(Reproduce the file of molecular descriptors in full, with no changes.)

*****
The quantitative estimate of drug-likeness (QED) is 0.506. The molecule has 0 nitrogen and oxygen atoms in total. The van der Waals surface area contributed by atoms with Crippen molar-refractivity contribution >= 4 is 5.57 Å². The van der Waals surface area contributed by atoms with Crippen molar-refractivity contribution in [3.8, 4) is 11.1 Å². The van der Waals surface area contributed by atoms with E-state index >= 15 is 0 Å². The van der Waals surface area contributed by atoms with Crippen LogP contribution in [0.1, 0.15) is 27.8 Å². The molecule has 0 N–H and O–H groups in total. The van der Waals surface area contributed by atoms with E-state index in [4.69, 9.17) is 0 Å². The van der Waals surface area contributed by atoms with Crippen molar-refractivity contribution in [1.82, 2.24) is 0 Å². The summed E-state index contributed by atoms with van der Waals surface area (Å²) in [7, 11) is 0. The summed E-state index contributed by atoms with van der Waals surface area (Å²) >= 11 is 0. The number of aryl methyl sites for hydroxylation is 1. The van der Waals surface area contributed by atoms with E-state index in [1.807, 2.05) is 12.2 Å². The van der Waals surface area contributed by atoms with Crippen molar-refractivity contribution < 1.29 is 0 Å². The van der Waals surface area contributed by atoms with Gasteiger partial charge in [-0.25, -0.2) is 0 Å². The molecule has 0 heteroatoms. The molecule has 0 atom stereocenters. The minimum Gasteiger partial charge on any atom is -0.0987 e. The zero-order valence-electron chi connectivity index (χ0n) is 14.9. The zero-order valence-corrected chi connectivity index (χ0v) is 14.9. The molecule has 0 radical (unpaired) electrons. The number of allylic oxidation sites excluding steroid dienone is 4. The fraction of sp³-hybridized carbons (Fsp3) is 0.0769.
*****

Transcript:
The quantitative estimate of drug-likeness (QED) is 0.506. The molecule has 0 nitrogen and oxygen atoms in total. The van der Waals surface area contributed by atoms with Crippen molar-refractivity contribution >= 4 is 5.57 Å². The van der Waals surface area contributed by atoms with Crippen molar-refractivity contribution in [3.8, 4) is 11.1 Å². The van der Waals surface area contributed by atoms with E-state index >= 15 is 0 Å². The van der Waals surface area contributed by atoms with Crippen LogP contribution in [0.1, 0.15) is 27.8 Å². The molecule has 0 N–H and O–H groups in total. The van der Waals surface area contributed by atoms with E-state index in [4.69, 9.17) is 0 Å². The van der Waals surface area contributed by atoms with Crippen molar-refractivity contribution in [1.82, 2.24) is 0 Å². The summed E-state index contributed by atoms with van der Waals surface area (Å²) in [7, 11) is 0. The summed E-state index contributed by atoms with van der Waals surface area (Å²) >= 11 is 0. The number of aryl methyl sites for hydroxylation is 1. The van der Waals surface area contributed by atoms with E-state index in [1.807, 2.05) is 12.2 Å². The van der Waals surface area contributed by atoms with Crippen molar-refractivity contribution < 1.29 is 0 Å². The van der Waals surface area contributed by atoms with Gasteiger partial charge in [-0.25, -0.2) is 0 Å². The molecule has 0 heteroatoms. The molecule has 0 atom stereocenters. The minimum Gasteiger partial charge on any atom is -0.0987 e. The zero-order valence-electron chi connectivity index (χ0n) is 14.9. The zero-order valence-corrected chi connectivity index (χ0v) is 14.9. The molecule has 0 radical (unpaired) electrons. The number of allylic oxidation sites excluding steroid dienone is 4. The fraction of sp³-hybridized carbons (Fsp3) is 0.0769.